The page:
Words written in my novel so far: 26,107
Miles run today: 3
Baby bunnies spotted on a trail at our local park today: 1
Some people like to wear costumes.
I can’t explain this, just like I can’t explain flux capacitors, why they haven’t yet found the Loch Ness Monster, and why some people in our community would choose Dairy Queen over Goodberry’s.
But I digress.
Last night, I mentioned to my daughter that some friends of ours were dressing up as cows to go to Chick Fil-A today and get a free meal. She seriously couldn’t sleep because she was so excited: for her, it was like Halloween and Christmas in July.
My husband felt the same way.
Give the two of them a costume opportunity, and they are all over it. My husband believes that costumes should be homemade, 100 percent. (And also, he heard the words “free meal.”)
As long as there’s sewing involved, I’m on board. If there is any part of the costume that requires craftiness, you will find me cowering in the pantry. There is not a crafty bone in my body.
So before work today, my husband drew and cut out hooves, manufactured construction-paper ears on a headband and cut out not just round circles for spots, but unique, cow-like spots.
Costuming prowess: why nothing is allowed to happen to my husband. Well, that and the $11 flux capacitor.
As I stood braiding her hair, my daughter asked about my Halloween costumes when I was a kid.
“Hmmm. Bunny, witch, Indian (er, Native American), witch, clown. My mom made me an awesome clown costume.”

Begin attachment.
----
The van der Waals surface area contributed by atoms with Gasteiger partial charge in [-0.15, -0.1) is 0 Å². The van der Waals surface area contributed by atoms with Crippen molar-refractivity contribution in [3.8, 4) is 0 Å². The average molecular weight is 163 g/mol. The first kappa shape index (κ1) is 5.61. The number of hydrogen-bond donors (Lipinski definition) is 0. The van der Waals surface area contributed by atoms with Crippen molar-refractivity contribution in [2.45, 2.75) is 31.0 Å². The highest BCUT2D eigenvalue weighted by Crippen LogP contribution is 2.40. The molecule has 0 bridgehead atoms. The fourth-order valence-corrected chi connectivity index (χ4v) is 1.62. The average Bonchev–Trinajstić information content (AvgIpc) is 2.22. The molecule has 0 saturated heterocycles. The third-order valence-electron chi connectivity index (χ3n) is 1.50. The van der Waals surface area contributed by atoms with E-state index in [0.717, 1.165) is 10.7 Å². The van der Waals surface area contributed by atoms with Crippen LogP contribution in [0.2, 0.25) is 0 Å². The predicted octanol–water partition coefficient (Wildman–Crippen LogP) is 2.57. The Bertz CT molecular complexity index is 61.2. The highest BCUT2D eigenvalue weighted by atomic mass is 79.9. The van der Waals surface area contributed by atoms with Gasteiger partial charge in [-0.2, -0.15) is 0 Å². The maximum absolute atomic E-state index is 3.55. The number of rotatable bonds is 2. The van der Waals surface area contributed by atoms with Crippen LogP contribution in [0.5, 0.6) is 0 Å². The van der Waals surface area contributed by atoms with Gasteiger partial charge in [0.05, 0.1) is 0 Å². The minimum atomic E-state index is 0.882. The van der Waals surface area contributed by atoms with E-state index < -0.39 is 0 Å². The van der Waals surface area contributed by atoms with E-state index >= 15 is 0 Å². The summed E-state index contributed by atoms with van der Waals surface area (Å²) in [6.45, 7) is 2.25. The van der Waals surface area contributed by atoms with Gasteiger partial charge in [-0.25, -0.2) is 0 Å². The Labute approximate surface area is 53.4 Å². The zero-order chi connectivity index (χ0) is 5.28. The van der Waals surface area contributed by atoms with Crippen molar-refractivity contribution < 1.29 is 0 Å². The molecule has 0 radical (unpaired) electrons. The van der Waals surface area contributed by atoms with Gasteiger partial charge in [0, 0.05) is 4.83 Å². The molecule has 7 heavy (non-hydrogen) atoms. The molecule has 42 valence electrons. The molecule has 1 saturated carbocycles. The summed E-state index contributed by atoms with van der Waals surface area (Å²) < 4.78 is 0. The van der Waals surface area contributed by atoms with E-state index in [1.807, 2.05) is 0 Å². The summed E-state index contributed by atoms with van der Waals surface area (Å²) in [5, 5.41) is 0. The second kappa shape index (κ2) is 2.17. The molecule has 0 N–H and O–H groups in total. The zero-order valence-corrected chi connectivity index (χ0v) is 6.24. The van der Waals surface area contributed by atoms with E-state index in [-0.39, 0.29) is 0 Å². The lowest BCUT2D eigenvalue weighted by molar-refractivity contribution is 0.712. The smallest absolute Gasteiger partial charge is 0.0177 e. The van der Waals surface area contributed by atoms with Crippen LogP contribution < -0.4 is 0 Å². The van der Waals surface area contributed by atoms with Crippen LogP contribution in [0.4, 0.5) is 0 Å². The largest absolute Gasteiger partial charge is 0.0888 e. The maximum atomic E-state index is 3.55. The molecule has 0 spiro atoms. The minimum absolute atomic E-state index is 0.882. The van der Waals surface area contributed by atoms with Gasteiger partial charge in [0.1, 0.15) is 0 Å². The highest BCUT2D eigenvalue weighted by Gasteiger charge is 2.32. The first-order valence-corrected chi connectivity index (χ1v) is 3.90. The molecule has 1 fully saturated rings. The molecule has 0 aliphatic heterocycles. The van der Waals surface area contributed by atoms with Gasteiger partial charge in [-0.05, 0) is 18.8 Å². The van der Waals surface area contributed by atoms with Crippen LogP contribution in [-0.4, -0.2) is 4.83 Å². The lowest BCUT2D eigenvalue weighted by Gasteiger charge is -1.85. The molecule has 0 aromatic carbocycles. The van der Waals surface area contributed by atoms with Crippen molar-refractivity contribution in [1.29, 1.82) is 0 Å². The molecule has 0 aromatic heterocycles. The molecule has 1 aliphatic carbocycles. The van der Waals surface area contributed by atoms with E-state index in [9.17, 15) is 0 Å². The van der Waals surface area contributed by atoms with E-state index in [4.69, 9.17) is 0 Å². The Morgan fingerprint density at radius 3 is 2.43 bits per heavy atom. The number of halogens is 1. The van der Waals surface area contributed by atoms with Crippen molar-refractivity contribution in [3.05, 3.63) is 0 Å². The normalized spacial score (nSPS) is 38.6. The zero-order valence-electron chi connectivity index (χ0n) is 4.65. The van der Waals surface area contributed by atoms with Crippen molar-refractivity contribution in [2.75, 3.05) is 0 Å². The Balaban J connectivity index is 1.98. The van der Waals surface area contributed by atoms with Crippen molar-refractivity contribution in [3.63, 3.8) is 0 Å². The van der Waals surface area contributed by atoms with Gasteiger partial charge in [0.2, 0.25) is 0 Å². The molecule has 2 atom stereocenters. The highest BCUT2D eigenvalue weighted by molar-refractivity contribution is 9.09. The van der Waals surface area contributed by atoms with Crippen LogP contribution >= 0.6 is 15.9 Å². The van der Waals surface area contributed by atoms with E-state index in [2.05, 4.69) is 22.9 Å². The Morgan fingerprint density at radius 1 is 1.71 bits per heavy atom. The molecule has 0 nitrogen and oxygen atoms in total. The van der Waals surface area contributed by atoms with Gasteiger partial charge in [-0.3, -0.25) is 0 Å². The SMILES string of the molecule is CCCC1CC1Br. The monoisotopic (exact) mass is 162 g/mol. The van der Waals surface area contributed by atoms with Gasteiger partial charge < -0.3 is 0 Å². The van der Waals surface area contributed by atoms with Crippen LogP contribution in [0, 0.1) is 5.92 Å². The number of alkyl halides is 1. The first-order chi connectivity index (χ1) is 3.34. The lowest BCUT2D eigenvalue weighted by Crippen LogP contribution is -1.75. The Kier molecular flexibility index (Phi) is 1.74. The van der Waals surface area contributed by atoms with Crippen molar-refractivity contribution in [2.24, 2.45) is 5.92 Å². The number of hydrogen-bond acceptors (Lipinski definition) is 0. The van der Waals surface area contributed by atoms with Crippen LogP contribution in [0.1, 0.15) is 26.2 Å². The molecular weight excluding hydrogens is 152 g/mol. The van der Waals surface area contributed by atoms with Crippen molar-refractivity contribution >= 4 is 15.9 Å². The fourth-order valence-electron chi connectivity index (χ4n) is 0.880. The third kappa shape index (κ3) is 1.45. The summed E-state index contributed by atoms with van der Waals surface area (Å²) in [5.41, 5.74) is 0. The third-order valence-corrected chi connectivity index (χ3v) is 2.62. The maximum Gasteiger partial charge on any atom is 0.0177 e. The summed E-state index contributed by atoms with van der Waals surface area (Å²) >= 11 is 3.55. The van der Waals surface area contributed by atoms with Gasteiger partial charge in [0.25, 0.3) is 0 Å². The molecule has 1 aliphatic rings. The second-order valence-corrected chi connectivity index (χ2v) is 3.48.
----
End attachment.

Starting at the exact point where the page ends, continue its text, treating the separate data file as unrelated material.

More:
“That’s it?” she said, looking at me in the mirror.
“Yeah… I guess. What do you mean?”
“I mean… what about all the other years?”
I wanted to tell her that before the era of Monica Lewinsky costumes and before the year I dressed up as a Black-Eyed Pea (before the Black-Eyed Peas existed) in college with all black clothing and black eye pencil around one eye for the annual college get-crazy-in-the-middle-of-downtown-Chapel-Hill Halloween party, costumes used to be strictly for kids.
“I stopped dressing up in about fifth grade,” I said, twisting a ponytail holder around her hair.
She gave me a horrified look in the mirror. “What?!!?!”
She is going into fourth grade this year.
But then I think about my grown-up husband’s Ghostbusters suit and when he was the Tin Man with silver face paint and a box around him rendering him incapable of using the restroom without completely dismantling all components.
“But look at Daddy. He still dresses up,” I said.
Her face relaxed, and she smiled.
Phew. Crisis averted.
And eight to thirty-one more years of costuming that my husband and daughter get to enjoy together.
What about you? Would the idea of dressing up like a cow make your heart go pitter-pat? Do felt and glue and cardboard keep you awake at night? Would you enjoy a Chick Fil-A meal so much more if you were eating it wearing spots and a braided tail?